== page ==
Each pair \((\mathbf{x}_i,\mathbf{x}_i')\) of corresponding features from the two images give rise to a Kronecker product. \[\mathbf{a}_i=\mathbf{x}_i\otimes\mathbf{x}_i'\] Using these vectors as columns, we get the \(8\times n\) matrix \(\chi\), where \(n\) is the number of feature pairs.

- Construct the matrix \(\chi\) with the Kronecker products of the eight image pairs.
- Compute the singular value decomposition of \(\chi=U_\chi\Sigma_\chi V_\chi^T\) using
`numpy.linalg.svd`

- Inspect the three components. What do you see?
- The middle component should be a diagonal matrix containing the singular values. How are they ordered?

- According to Ma (2004:121) the serialised fundamental matrix \(E^s\) is the ninth column of \(V_\chi\).
- What do you have in the ninth column?

- Unserialise \(E^s\) to get the preliminary matrix \(E\).
- you can do this with the numpy
`reshape`

function, but test it. You may have to transpose the resulting matrix.

- you can do this with the numpy

### Step 2-2. Projection onto the Essential Space

If \(E=U\Sigma V^T\) is our preliminary matrix as found above, we approximate the essential matrix by replacing \(\Sigma\) with \(\mathsf{diag}(1,1,0)\) (cf. Ma (2004:121)).

### Step 2-3. Rotation and Translation

Recover Translation and Rotation matrices from the essential matrix, relying on Ma (2004:121).

- What do the two solutions represent?
- Do they match the actual transformation which you calculated in Step 1-3?

**Remember** there are four solutions for \((R,T)\), three of which produce objects point behind either or both cameras. Remember to check both \(E\) and \(-E\), in addition to the two solutions for \((R,T)\) from one choice for \(E\).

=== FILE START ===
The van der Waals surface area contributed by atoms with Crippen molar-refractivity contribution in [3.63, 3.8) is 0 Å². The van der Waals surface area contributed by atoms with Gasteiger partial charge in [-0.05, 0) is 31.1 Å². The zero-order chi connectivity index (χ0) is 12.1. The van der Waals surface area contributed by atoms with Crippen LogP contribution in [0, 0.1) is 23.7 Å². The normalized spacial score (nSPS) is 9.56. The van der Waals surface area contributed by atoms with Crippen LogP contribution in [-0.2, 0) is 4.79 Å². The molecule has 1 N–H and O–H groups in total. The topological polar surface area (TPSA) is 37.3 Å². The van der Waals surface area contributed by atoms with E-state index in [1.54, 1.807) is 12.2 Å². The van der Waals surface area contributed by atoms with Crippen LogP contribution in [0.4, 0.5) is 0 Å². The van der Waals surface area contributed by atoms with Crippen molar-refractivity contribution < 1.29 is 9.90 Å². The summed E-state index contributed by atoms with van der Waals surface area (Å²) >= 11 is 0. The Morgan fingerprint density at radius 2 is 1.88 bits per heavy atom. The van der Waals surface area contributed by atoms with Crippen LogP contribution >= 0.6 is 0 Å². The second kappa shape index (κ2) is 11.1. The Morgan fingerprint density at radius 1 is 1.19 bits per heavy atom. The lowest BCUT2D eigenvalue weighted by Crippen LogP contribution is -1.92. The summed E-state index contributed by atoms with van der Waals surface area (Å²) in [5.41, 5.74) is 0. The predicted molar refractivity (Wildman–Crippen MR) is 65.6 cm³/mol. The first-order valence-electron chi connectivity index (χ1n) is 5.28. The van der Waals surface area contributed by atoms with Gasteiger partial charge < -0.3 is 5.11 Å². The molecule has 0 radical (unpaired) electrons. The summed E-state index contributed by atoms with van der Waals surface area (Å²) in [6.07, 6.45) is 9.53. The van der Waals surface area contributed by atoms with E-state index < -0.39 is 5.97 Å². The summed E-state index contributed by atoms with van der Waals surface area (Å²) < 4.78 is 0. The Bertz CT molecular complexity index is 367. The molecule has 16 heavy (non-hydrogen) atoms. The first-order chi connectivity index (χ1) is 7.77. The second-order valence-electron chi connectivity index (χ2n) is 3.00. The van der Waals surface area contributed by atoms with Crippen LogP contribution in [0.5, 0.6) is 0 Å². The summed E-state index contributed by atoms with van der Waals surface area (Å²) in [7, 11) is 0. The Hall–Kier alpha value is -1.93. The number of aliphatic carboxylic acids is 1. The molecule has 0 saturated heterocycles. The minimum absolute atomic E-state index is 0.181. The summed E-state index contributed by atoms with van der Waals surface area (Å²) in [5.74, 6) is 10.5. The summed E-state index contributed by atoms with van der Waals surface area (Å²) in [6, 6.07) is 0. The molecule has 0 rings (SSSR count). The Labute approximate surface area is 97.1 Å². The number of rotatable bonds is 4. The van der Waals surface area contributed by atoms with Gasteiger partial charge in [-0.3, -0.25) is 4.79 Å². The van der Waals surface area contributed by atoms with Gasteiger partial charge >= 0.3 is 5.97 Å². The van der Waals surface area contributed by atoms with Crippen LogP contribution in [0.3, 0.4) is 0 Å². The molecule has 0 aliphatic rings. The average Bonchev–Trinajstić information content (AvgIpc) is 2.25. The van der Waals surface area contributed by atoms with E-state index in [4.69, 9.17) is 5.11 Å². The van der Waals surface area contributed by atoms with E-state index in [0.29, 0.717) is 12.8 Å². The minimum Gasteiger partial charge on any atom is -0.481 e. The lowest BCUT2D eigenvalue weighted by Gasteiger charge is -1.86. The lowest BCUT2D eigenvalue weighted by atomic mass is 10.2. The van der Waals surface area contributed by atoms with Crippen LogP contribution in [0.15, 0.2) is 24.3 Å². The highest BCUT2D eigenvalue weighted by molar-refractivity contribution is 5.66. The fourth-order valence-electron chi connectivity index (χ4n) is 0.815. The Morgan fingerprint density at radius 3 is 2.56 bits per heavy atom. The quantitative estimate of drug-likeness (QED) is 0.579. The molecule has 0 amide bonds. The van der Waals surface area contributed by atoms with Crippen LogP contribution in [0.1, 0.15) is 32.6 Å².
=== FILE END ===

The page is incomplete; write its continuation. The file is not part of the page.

**Note** If the transformation you find seem off, typically with errors of sign, there are at least two plausible explanations.

- You have not checked all four solutions (see above).
- Some object point from Step 1 actually does end up behind the image plane in the second camera frame. If this happens, you should try to choose different object points.

## Part 3. (Optional) Reconstruction in 3D

In this part we use the techniques from Relative Pose to reconstruct the 3D-points (as given in Step 1-1). You have already validated the eight-point algorithm by checking the transformation \((R,T)\), so this step is part of the wider system.

Consider one pair of image points together with the transformation \((R,T)\).

- Calculating the \(z\)-coordinate \(\lambda\) of the 3D point as we did in Relative Pose. You know that the distance between the camera origins is \(||T||=10\).
- Invert the projection to recover the complete coordinates of the 3D point.
- Does the recovered point match the original point?
- If you have time, repeat with a second and possibly a third point. You probably do not want to do all eight, though.

# Debrief

- This demo file (Jupyter Notebook) does not yet work, but may give some ideas, both for the solutions and for testing techniques. It is under construction. Thanks a lot to Modestas for his contributions.